Breaking News

Tuesday, 26 January 2016

Gastro-oesophageal Reflux in Infancy

A newborn baby!

Congratulations all around! The birth of a child is definitely a joyous occasion for the family. One can spend hours just staring at a newborn baby - watching every expression and every movement that the baby makes. And then suddenly, the baby regurgitates out its milk! And not for the first time. The baby seems to regurgitate various amount of milk every now and then.

The above scenario happens quite frequently to many newborn babies and causes a lot of distress among parents. Various unhappy thoughts would often come into mind: Will my baby have enough milk, since he seems to “vomit” everything out? Will my baby grow well? Am I feeding my baby correctly? Is there anything wrong with my baby’s digestive system? Will the milk go into my baby’s lung and cause damage? Should I change formula? Thankfully, for the majority of these babies, these episodes of regurgitation are not harmful to them.

Gastro-oesophageal reflux (GOR) is a common condition and is a normal phenomenon in healthy babies. Reflux happens when there is movement of stomach content back up into the oesophagus. The oesophagus is the food tube that carries food from our mouth into our stomach. When reflux happens in babies, the milk may regurgitate all the way up into the mouth. This manifests as regurgitation or “posseting”.

Many parents often perceive these episodes of regurgitation as vomiting. From a doctor’s perspective, vomiting occurs when there is a forceful contraction of the stomach, leading to emptying of the stomach content out through the mouth. Usually, vomiting is a symptom of an underlying illness.

Compared to vomiting, the process of regurgitation is effortless and occurs spontaneously. Some babies regurgitate more than others - this does not necessarily mean that anything is wrong. It does not harm your child and is unlikely to cause problems in later life.

Why does reflux happen in babies?

The lower oesophageal sphincter (LES) is a muscle the closes the oesophagus from the stomach after we swallow. In babies, this muscle relaxes more frequently, thus allowing the stomach content to reflux upwards into the oesophagus. Studies have shown that a healthy baby can reflux up to 30 times a day, although not all reflux leads to visible regurgitation. Most babies tend to regurgitate at least once per day, although in some, it can be as frequent as after every feed. It mostly happens after feeding, but it can occasionally occurs at other times, e.g. after coughing or crying.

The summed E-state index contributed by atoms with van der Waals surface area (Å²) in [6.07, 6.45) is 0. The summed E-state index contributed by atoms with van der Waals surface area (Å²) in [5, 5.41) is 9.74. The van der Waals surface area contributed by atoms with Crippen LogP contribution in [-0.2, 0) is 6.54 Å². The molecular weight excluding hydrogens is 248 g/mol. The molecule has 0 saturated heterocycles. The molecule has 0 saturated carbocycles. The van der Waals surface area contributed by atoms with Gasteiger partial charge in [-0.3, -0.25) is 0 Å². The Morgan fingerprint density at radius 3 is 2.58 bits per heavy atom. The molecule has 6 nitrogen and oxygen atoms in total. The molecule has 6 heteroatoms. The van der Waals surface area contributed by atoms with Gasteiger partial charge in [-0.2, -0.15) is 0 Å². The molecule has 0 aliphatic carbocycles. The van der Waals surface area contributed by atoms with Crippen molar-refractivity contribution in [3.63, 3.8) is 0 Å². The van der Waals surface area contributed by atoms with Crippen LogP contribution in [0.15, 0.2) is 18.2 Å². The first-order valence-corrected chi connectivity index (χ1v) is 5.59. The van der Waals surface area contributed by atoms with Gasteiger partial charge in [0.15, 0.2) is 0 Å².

For most babies, you don’t have to do anything about reflux and regurgitation. It is a natural process and will resolve by itself with time. This is because as the baby grows, the oesophagus gets longer, the stomach grows larger and more importantly, the lower oesophageal junction also becomes more mature and stronger. After 6 months of age, an infant also starts to take more solids and spend more time sitting upright, and this will also lead to an improvement in symptoms. Generally, the problem disappears around 1 year of age.

When should I worry about my baby’s reflux?

Generally, if parents have any concerns or uncertainty about their baby, they should seek medical advice. You should also seek treatment if your baby has the following:

  • blood or bile (greenish) in the vomit
  • fever, unwell, irritable
  • choking episodes
  • breathing difficulty or fast breathing
  • not gaining weight or losing weight
  • feeding refusal

What is the treatment for reflux?

In most babies with reflux, there is NO need for medical treatment. As mentioned before, reflux is a normal phenomenon and will get better over time. However, the following practice may help in some
babies with frequent regurgitation.

You should regularly burp your child after each feed. In babies with more frequent regurgitation, some parents find it helpful if they stop and burp their baby midway, or hold the baby upright for 20 to 30 minutes after each feed. You can also try giving smaller and more frequent feeds, but definitely avoid overfeeding, especially with bottle-feeding.

Changing from breastfeeding to bottle feeding/formula is NOT RECOMMENDED as it does not have effect on reflux. If your baby is already on infant formula, it is also not recommended to routinely change formula for the same reason. There are some special infant formulas in the market that may reduce the frequency of visible regurgitation, but it is generally better to consult your doctor first before switching formulas.

Gastro-oesophageal Reflux Disease

In a small percentage of babies with reflux, it can lead to problems. This is when doctors call it Gastro-oesophageal Reflux Disease. These babies may have breathing problems due to milk aspiration, or sometimes poor weight gain. In these group of babies, the doctor may start some
medication or suggest the use of a special thickened infant formula.


Regurgitation or reflux is a common problem in young infants. In most cases, it does not cause harm to them and will improve with time. It does however cause parents to be distressed and often leads to
tired parents from constant washing and mopping up. It is best to seek professional advice is you are worried about your baby’s condition.

Please feel free to call Gleneagles Kota Kinabalu Hospital 088-518 888 should you need more information or advice regarding to this topic.